Dirt Man

Throughout a lifetime one can encounter a great variety of people.  I certainly have done so in my life and work in Asia and the Middle East, as well as in many parts of the United States.  They’ve not always been positive encounters, but I’ve had only a few that have been negative.  In fact, I’ve probably had more that have been memorable than negative.

Before my time in South Viet Nam, these memorable people (outside of my family) were Father Peckover, the priest at St. David’s Episcopal Church I attended and where I served as an acolyte.  At Eastern Washington State College, it was Professor Donald Pierce, Chairman of the History Department and the man who hired me as the department’s first undergraduate teaching assistant, and Associate Professor Donald Barnes, the teacher in the History Department with whom I debated (with me to the negative) the issue of whether or not Americans would support withdrawal from the War.  These were all wholesome encounters with people in positive situations who were successful in their lives and careers in the service of helping others.

My encounter with Dirt Man was different.  Dirt Man existed – not lived – a bit into Saigon, just east of where Dong Khanh Street in Cho Lon ended and changed its name to Tran Hung Dao, a Vietnamese word.  It was on the south side of that street where I first saw him standing against a wall that supported those rolled sheet metal lean-tos that were built against the brick walls that lined the streets.  There was the street, a curb, a sidewalk of well packed dirt, pavers or concrete, that lean-to about three and a half feet wide, four feet tall, and eight feet long, then the wall.

His hair was long, to his shoulders, and totally disheveled.  He hadn’t run a comb or brush through it since who knows when; no doubt didn’t even have access to a comb or brush.  Actually, from the shoulders up he resembled one of the more spaced out guys covered in mud during the last day of Woodstock.  Hanging on his body, fragile rail of a thing that it was, was some kind of garment that must have been a long sleeve shirt at one time.  Below that was a pair of ragged pants that were slowly decaying away from the cuff upward, the ends of which had moved just north of his calves by this point.  Shoes, sandals, socks?  I never saw any.  Besides, they would have been incongruous with his outfit.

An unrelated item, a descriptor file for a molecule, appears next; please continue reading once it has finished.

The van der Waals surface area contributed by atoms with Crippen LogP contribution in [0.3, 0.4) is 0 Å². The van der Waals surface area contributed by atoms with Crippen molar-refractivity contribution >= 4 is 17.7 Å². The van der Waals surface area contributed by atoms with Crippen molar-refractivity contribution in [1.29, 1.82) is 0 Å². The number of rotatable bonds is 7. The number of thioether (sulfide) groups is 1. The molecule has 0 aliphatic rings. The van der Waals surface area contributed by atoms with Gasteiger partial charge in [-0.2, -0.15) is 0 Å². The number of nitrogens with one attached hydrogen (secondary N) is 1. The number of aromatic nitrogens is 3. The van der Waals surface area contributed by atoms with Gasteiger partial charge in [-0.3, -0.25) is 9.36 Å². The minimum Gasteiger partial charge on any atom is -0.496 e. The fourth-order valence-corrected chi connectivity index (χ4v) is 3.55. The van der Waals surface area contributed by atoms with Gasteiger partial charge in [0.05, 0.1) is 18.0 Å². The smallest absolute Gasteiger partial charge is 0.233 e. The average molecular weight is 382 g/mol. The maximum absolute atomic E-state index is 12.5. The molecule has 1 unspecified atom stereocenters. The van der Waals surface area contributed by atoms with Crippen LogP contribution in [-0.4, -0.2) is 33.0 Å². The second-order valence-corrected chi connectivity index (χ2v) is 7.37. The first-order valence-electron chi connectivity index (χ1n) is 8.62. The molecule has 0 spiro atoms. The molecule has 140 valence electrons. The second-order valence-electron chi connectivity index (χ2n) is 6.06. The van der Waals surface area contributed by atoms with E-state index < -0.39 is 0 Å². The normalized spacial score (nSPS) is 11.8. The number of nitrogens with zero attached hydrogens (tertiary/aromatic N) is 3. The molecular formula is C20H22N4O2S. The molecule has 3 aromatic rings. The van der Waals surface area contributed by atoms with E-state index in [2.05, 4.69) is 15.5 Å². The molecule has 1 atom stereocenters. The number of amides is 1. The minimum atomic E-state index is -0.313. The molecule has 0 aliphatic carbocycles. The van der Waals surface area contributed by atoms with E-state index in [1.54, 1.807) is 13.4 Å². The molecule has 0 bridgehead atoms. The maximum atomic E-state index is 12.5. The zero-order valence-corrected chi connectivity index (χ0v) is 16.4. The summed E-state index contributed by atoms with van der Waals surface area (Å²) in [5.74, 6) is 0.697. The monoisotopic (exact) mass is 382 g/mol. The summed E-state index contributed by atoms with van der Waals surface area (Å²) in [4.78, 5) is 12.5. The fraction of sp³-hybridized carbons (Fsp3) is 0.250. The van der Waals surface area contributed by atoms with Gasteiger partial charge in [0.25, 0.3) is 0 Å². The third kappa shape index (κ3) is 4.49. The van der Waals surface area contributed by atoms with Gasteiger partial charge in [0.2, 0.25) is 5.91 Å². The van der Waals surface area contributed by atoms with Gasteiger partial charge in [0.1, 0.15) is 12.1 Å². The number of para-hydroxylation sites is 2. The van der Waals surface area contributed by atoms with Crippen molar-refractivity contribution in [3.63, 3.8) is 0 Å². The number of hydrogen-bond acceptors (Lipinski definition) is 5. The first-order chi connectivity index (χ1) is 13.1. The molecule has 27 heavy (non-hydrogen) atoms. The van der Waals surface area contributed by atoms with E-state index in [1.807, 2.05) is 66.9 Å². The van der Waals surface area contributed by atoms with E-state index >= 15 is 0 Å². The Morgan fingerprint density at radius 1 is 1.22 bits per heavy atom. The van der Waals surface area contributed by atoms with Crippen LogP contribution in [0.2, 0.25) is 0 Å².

He was filthy.

Dirt Man was just standing there, looking out at the street.  I never saw his eyes or head move so I can’t really say he was looking at anything.  Can one look when in a trance?  Maybe yes, but I don’t think you can see.  It was strange how he tended to stand on one foot with the other foot raised and placed against the standing leg just above the knee as a foothold.  I’ve seen that done by aborigines in Australia and tribal people in sub-Sahara Africa.  Geez, I’ve even done it myself in some sort of afterthought as a boredom break.

That first time I saw him was while riding a cyclo dop from Cho Lon into Saigon.  These were the pedaled bicycle taxis.  The cyclo mais were the motorized version most GIs favored.  The former were romantic; the latter a real thrill ride that could hold their own at a Six Flags.  As we slowly passed him to my right, he seemed to be one of the last people at the bottom rung of society.  Later, over time, I came to perceive him not to be at the bottom of his Vietnamese society because he was not part of any society.  Dirt Man was a non-person.

I spent a lot of time traveling along that street for a variety of reasons, some of which had me there in the evening or early morning.  It was these times that solidified my perception of Dirt Man because it was then, when the sun was not blazing in the sky and the sidewalk was not being used by pedestrians, that I saw him asleep.  At least he was horizontal.

Dirt Man did not live and sleep in one of those steel lean-tos.  Dirt Man slept in a trench with a length just about that of his height, a width that accommodated his shoulders, and a depth that allowed his so thin body to be sheltered from the wind as it blew down the street.  This trench was in that part of the sidewalk that was unpaved.  It was just earth trampled by countless sandal, shoe and boot soles over the years.  I don’t know if he excavated that depression, if he claimed it by right of occupancy, or if he just stumbled into it one night and found it to be more suitable than being fully exposed lying on the sidewalk or up against the wall.

I don’t recall not seeing him throughout my first tour in Viet Nam May 1970 through April 1971.  When I returned for my second tour as an English teacher in August that year, he was gone.  I actively looked for him, though, as part of reminisceful cruising through that area.  By then, I lived far away on Tan Son Nhut Annex that second year because the hotel/bachelor enlisted quarters complex in Cho Lon where I lived the first year had pretty much shut down as the US military withdrew its forces in 1971 and beyond.

Dirt Man was gone, but not forgotten by at least one person.  This American by-passer of his life has told the story of Dirt Man to people on countless occasions.  Those occasions presented themselves just like a Reader’s Digest “My Most Unforgettable Character” story.  Most often, though, I told people about Dirt Man when I would hear them discussing the trials and tribulations in their so uncomfortable lives in America.  You just don’t know how far is down until you look there.

I’ve seen the bottom, or at least close to it.  I’ve seen Dirt Man.

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